believing can be hard

Today was a hard day. A hard race. I started too fast for my fitness, held on for 7ish miles, and then I blew up. In a big way that hasn't happened in quite some time. But a way that seems to threaten every race from the sidelines.

Coming to the starting line I felt scrapped together. My foundation unstable, my goals flying out of control from high to low to high again. As the race went on, I was there in 9 parts at least. My thoughts fighting other thoughts, my knee fighting both my calf and hamstring, my heart was fluttering and falling. I felt like some string puppet, holding it together then falling apart again. I walked, I got a foot cramp from my heel to my toe. I didn't cry, which I count as a plus. I was so mad at myself.

At one point during the race we ran past a slide-letter sign over paint store. It said "Above All, Love Each Other". A quote I'm familiar with from the Bible. And all I could think as I watched the group of women working in front of me, is, I love them more than me. I spent the first 5 miles (7 miles?) thinking how strong they looked, how fluid, fast. I spent no time telling myself any of these things.

At mile 10, I had lost touch with that group. I still felt the possibility of catching them. But just as I had hope my entire left foot cramped. I tried to keep running. Then I walked. I saw them climb the hill, minutes ahead of me, as I walked. WALKED. It was humiliating. I didn't feel like loving them or myself, or the view, or the sun.

After my foot allowed me to run again, my side ache crept in and got stronger and stronger until it burned deep in my in every fiber of my muscles. I had taken in no water or gel. I felt like I was drying up. I stopped and walked and drank water. No one could tell the difference between me and the marathoners we'd merged in with. I felt so low, but I knew my friends had driven from Seattle and they were waiting for me to cross the line. And I wasn't sure if I could. But I took it a step at a time. And I crossed. 1:22:50(?)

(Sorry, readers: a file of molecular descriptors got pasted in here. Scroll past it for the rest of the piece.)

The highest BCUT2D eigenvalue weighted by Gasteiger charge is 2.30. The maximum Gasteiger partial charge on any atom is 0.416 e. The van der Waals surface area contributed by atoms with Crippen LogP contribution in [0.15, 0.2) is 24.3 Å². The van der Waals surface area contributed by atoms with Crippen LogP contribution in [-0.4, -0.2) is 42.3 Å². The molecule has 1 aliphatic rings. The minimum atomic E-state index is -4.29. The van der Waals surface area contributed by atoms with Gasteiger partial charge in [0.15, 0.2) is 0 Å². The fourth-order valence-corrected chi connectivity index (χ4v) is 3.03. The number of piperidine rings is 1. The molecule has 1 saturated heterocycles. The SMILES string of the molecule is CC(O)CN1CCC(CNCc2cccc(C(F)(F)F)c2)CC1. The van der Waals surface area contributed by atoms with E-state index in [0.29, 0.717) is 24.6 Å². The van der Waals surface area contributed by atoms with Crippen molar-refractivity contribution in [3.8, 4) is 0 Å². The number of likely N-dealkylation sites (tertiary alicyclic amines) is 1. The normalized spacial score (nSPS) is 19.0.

photo cred: my amazing cheer squad leader, sally b.
 It was hard day. I am having a hard time with it. But as I wrote my race review in my Believe I Am journal after reflecting and some quiet tears on the drive home I started to see the race as fuel. I wrote what I had learned and what I would have changed. And even managed to come up with 'how I was brilliant'.

As I put this race behind me and look to immediate future of building my foundation I am fueled by this latest flail. I want to get strong. To focus my work. To focus my mind. I know it's equal parts body and mind. I have the heart and courage. I just need those other two key elements.

personal information
I am excited to dive into training and into my Believe I Am workbook. To join a community of women all daring to dream, and put in that extra mental and emotional work to become a full runner. Made of more than mile repeats but of focus, belief, patience...all the ingredients joyful, beautiful running. Follow the process #sistersinsport.

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  1. Don't beat yourself up too much, you still ran a terrific time! You are very, very, very talented so I am sure that you will kill your next race.

  2. As hard as they are, every one of these experiences makes you a better runner and, more importantly, a better person!